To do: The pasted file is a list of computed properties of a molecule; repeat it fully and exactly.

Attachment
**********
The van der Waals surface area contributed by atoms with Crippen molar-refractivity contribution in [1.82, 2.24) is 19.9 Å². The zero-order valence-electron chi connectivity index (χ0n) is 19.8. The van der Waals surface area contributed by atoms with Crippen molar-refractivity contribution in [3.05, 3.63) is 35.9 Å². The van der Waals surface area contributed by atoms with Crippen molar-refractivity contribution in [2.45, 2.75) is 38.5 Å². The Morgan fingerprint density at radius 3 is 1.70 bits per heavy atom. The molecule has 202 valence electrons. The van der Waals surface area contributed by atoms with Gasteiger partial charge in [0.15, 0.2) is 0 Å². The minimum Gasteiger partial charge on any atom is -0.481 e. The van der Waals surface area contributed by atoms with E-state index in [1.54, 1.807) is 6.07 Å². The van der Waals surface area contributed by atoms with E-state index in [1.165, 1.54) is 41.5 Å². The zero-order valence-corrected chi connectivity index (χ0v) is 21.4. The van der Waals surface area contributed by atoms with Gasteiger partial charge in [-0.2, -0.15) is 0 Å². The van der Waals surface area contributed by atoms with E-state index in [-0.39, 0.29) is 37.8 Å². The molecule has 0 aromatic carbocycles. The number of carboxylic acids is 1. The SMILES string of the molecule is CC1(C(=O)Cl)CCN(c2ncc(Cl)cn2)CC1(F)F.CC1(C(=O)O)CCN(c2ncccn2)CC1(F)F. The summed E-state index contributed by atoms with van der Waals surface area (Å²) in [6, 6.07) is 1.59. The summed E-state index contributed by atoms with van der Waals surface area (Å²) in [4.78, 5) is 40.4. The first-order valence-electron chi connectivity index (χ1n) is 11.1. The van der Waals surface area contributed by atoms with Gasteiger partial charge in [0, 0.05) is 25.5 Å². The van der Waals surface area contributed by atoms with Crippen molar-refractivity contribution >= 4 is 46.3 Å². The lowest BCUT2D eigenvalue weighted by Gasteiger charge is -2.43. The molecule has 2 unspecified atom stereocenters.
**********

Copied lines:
The van der Waals surface area contributed by atoms with Crippen molar-refractivity contribution in [1.82, 2.24) is 19.9 Å². The zero-order valence-electron chi connectivity index (χ0n) is 19.8. The van der Waals surface area contributed by atoms with Crippen molar-refractivity contribution in [3.05, 3.63) is 35.9 Å². The van der Waals surface area contributed by atoms with Crippen molar-refractivity contribution in [2.45, 2.75) is 38.5 Å². The Morgan fingerprint density at radius 3 is 1.70 bits per heavy atom. The molecule has 202 valence electrons. The van der Waals surface area contributed by atoms with Gasteiger partial charge in [0.15, 0.2) is 0 Å². The minimum Gasteiger partial charge on any atom is -0.481 e. The van der Waals surface area contributed by atoms with E-state index in [1.54, 1.807) is 6.07 Å². The van der Waals surface area contributed by atoms with E-state index in [1.165, 1.54) is 41.5 Å². The zero-order valence-corrected chi connectivity index (χ0v) is 21.4. The van der Waals surface area contributed by atoms with Gasteiger partial charge in [-0.2, -0.15) is 0 Å². The van der Waals surface area contributed by atoms with E-state index in [-0.39, 0.29) is 37.8 Å². The molecule has 0 aromatic carbocycles. The number of carboxylic acids is 1. The SMILES string of the molecule is CC1(C(=O)Cl)CCN(c2ncc(Cl)cn2)CC1(F)F.CC1(C(=O)O)CCN(c2ncccn2)CC1(F)F. The summed E-state index contributed by atoms with van der Waals surface area (Å²) in [6, 6.07) is 1.59. The summed E-state index contributed by atoms with van der Waals surface area (Å²) in [4.78, 5) is 40.4. The first-order valence-electron chi connectivity index (χ1n) is 11.1. The van der Waals surface area contributed by atoms with Gasteiger partial charge in [0, 0.05) is 25.5 Å². The van der Waals surface area contributed by atoms with Crippen molar-refractivity contribution >= 4 is 46.3 Å². The lowest BCUT2D eigenvalue weighted by Gasteiger charge is -2.43. The molecule has 2 unspecified atom stereocenters.